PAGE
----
Jens Stoltenberg, who ranked as one of Norway’s most popular prime ministers ever, now appears to be a candidate for the top job at NATO. He merely says it’s always “very nice to be mentioned” for such prestigious positions but otherwise stayed mum.
Norwegian media scrambled on Tuesday to follow up on a report in Italian newspaper La Repubblica that Stoltenberg is the top choice of both US President Barack Obama and German Chancellor Angela Merkel to succeed outgoing NATO boss Anders Fogh Rasmussen. It’s not the first time Stoltenberg’s name has come up in connection with top international jobs, and he already is a UN special envoy on climate issues along with leading Norway’s Labour Party and the political opposition in the Norwegian Parliament.
When his coalition government lost power in the last election, speculation flew that Stoltenberg would move on to an international post because of his recognized talent, connections and sheer charm. La Repubblica reported that Stoltenberg is best-suited to lead NATO because of the support from Obama and Merkel, and because of his political acumen. Norwegian commentators have long maintained that Stoltenberg has a unique ability to win consensus and he consistently had high approval ratings as Norway’s prime minister for eight years, not least during times of crisis when Norway came under terrorist attack in 2011.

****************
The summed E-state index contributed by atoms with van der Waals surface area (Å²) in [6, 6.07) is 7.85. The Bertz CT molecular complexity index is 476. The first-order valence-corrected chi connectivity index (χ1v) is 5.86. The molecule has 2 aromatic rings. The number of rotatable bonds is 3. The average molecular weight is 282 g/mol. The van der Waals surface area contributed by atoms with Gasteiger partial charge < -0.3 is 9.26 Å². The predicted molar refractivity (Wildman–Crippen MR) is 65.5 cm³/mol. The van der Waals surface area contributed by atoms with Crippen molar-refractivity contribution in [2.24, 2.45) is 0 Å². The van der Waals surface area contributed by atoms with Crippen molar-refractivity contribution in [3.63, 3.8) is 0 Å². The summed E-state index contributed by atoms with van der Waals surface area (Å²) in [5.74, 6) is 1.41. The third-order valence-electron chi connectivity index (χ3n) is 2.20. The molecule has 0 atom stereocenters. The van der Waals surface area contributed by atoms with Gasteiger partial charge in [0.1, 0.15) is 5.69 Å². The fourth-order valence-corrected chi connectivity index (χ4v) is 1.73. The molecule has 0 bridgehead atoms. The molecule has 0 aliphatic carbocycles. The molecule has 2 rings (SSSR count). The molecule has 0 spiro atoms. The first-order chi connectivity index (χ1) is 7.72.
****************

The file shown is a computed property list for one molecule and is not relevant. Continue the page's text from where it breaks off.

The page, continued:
Won’t confirm or deny
Stoltenberg wouldn’t confirm or deny the Italian newspaper report that he was a leading choice to take over for Rasmussen, a former Danish prime minister, when Rasmussen’s term ends in September.
“In the months that have passed since the election I’ve been mentioned in different contexts, for various jobs, and I’ve answered the same every time,” Stoltenberg told Norwegian Broadcasting (NRK). “That’s that I can’t confirm or deny it. The same applies with this speculation.”
Asked whether he would take the NATO job if offered it, he repeated the same answer but added “I think it’s always very nice to be mentioned.”
Other candidates for the NATO job reportedly include former Italian Foreign Minister Franco Frattini, British Defense Minister Philip Hammond and Polish Foreign Minister Radoslaw Sikorski.